In our case, change the code in the DogClass code window as follows:

CODE

'Public Size As Integer
'Public Size As DogSize
Private cSize As DogSize 'You can use Dim here too

Public Property Get Size() As DogSize
Size = cSize
End Property

Public Property Let Size(x As DogSize)
cSize = x
End Property

So, cSize holds the current value of the property, and the Get and Let property procedures set and return, respectively, the value of cSize.

Next, let's build a dependent object, Puppy.  A dependent object is one that can't be directly instantiated by a client.  Instead, it's instantiated by calling some method of another class that is itself instantiable, that returns an instance of the class.  A well-known example of this is ADO's Field object, which can't be directly instantiated.  Rather, you have to instantiate a recordset and open it, and reference the resulting Fields collection of the recordset.  

To create the Puppy class, first add a Class to the DogClass project.  Name it Puppy.  Change (and this is important) the Instancing property to PublicNotCreateable.  In this way, clients won't be able to create an instance of Puppy directly.  Now, add the following Bark method code to the Puppy class:

CODE

Public Sub Bark()
MsgBox "yip yip"
End Sub
And, add the following Puppy instantiation code to the Dog class:

CODE

Public Function CreatePuppy() As Puppy
Set CreatePuppy = New Puppy
End Function
Note that we don't have to specifically declare a Puppy variable in this context before using the New keyword.  In effect, we've done this by returning a variable of type Puppy.

Change the code in frmTestDogClass to look like this, adding Puppy support:

CODE

Option Explicit
Dim Fido As DogClass.Dog
Dim Fifi As DogClass.Dog
Dim Rover As DogClass.Puppy

Private Sub Form_Load()
Set Fido = New DogClass.Dog
Fido.Size = Big
Set Fifi = New DogClass.Dog
Fifi.Size = Little
Set Rover = Fido.CreatePuppy
End Sub

Private Sub cmdTestDogClass_Click()
Fido.Bark
Fifi.Bark
Rover.Bark
End Sub
Save your work, and run it.

Finally, let's do one more thing.  We want to know the parent of the puppy, and make it bark in accordance with the parent's size.  Now, the clean way to set up the Parent property is to maie it read only, setting it to a reference to the instantiating Dog class at the point of instantiation.  This is the sort of thing that constructors are generally used for.  In VB6, you have to find another way.  With a little work, you can do the same thing.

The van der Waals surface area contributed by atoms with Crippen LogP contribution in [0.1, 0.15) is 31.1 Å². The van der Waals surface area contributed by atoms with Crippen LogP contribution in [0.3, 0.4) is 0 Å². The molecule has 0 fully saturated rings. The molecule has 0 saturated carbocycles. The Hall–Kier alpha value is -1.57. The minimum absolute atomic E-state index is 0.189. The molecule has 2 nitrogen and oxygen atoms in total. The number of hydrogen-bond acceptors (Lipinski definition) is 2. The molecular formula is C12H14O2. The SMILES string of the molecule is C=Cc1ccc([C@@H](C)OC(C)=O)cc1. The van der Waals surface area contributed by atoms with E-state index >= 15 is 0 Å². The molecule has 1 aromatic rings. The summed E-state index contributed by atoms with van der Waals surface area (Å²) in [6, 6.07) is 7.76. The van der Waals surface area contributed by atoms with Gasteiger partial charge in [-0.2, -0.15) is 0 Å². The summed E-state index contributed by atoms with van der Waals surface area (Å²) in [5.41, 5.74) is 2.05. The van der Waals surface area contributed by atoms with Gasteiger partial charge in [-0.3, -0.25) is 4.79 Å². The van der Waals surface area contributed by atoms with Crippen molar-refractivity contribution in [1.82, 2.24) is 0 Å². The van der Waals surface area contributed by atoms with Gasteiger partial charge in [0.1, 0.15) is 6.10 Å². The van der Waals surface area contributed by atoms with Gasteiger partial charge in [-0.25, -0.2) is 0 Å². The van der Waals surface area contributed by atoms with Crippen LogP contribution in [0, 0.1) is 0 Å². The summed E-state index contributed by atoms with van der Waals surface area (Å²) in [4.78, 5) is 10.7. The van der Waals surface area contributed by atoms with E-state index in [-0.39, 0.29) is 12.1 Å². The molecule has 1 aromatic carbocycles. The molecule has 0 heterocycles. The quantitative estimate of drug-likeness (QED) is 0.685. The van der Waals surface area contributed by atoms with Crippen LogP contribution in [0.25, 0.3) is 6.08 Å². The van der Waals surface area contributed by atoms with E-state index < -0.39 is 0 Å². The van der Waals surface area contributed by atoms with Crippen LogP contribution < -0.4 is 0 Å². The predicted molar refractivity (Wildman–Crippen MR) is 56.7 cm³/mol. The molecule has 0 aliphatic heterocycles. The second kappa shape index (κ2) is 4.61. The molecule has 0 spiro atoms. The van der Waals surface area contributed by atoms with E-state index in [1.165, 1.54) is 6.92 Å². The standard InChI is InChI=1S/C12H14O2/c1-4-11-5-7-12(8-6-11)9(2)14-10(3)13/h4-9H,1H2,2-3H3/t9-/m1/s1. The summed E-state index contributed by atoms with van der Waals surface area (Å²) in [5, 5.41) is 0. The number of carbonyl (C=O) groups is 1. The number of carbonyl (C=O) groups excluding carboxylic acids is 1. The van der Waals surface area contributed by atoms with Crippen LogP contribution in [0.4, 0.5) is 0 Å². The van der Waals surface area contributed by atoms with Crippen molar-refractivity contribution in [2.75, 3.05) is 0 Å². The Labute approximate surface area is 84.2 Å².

First, create a read-only property Parent in the Puppy class module, of type Dog.  Now, you only want to be able to set this property from the CreatePuppy method of the Dog class.  As such, you need to access the Private variable in the Puppy class that holds the current value of the Parent property (we'll use cParent for the name), which you can't do directly.  So, how do we do it?  We don't want to make cParent public, since then it won't be read only anymore.  So, we should create a Sub in Puppy that sets cParent.  But, if it's Private, we can't call it from CreatePuppy, and if it's Public, anyone can call it.  So, this is where Friend comes in.  We want to create a method in Puppy called SetParent, which takes an argument of type Dog which is then assigned to cParent.  And, we want this method to be visible throughout the Project, but not to clients of the classes in the project.  This is Friend.

So, change the existing code as follows.  In Puppy, add the read only Parent property, and evaluate it in the Bark method:

CODE

Private cParent As Dog

Public Property Get Parent() As Dog
Set Parent = cParent
End Property

Friend Sub SetParent(x As Dog)
Set cParent = x
End Sub

Public Sub Bark()
If Me.Parent.Size = Big Then
    MsgBox "yap yap"
Else
    MsgBox "yip yip"
End If
End Sub
In Dog, call the SetParent sub from the CreatePuppy method, passing a reference to the calling Dog instance as the argument:

CODE

Public Function CreatePuppy() As Puppy
Set CreatePuppy = New Puppy
CreatePuppy.SetParent Me
End Function
In the Test module, add another Puppy, and set one parent to the big dog and one to the little:

CODE

Option Explicit
Dim Fido As DogClass.Dog
Dim Fifi As DogClass.Dog
Dim Rover As DogClass.puppy
Dim Lassie As DogClass.puppy

Private Sub Form_Load()
Set Fido = New DogClass.Dog
Fido.Size = Big
Set Fifi = New DogClass.Dog
Fifi.Size = Little
Set Rover = Fifi.CreatePuppy
Set Lassie = Fido.CreatePuppy
End Sub

Private Sub cmdTestDogClass_Click()
Fido.Bark
Fifi.Bark
Rover.Bark
Lassie.Bark
End Sub

All right.  This should give you a good grounding in the fundamentals of ActiveX DLLs.

Bob